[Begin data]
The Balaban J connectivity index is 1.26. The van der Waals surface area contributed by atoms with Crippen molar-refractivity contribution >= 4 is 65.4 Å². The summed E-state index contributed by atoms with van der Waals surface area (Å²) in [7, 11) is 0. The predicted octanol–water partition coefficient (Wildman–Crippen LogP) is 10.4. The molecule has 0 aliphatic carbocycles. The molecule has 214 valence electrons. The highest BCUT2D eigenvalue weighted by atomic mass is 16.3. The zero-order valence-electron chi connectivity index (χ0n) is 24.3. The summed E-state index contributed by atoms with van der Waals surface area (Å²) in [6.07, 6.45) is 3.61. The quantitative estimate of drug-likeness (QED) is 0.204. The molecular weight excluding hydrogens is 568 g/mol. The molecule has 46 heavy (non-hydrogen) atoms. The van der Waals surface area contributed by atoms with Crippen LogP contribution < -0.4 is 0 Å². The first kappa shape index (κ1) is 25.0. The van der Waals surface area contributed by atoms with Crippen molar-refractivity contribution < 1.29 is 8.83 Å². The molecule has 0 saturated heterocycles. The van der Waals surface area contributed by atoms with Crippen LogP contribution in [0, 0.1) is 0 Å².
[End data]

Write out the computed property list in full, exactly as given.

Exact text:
The Balaban J connectivity index is 1.26. The van der Waals surface area contributed by atoms with Crippen molar-refractivity contribution >= 4 is 65.4 Å². The summed E-state index contributed by atoms with van der Waals surface area (Å²) in [7, 11) is 0. The predicted octanol–water partition coefficient (Wildman–Crippen LogP) is 10.4. The molecule has 0 aliphatic carbocycles. The molecule has 214 valence electrons. The highest BCUT2D eigenvalue weighted by atomic mass is 16.3. The zero-order valence-electron chi connectivity index (χ0n) is 24.3. The summed E-state index contributed by atoms with van der Waals surface area (Å²) in [6.07, 6.45) is 3.61. The quantitative estimate of drug-likeness (QED) is 0.204. The molecular weight excluding hydrogens is 568 g/mol. The molecule has 46 heavy (non-hydrogen) atoms. The van der Waals surface area contributed by atoms with Crippen LogP contribution < -0.4 is 0 Å². The first kappa shape index (κ1) is 25.0. The van der Waals surface area contributed by atoms with Crippen molar-refractivity contribution < 1.29 is 8.83 Å². The molecule has 0 saturated heterocycles. The van der Waals surface area contributed by atoms with Crippen LogP contribution in [0, 0.1) is 0 Å².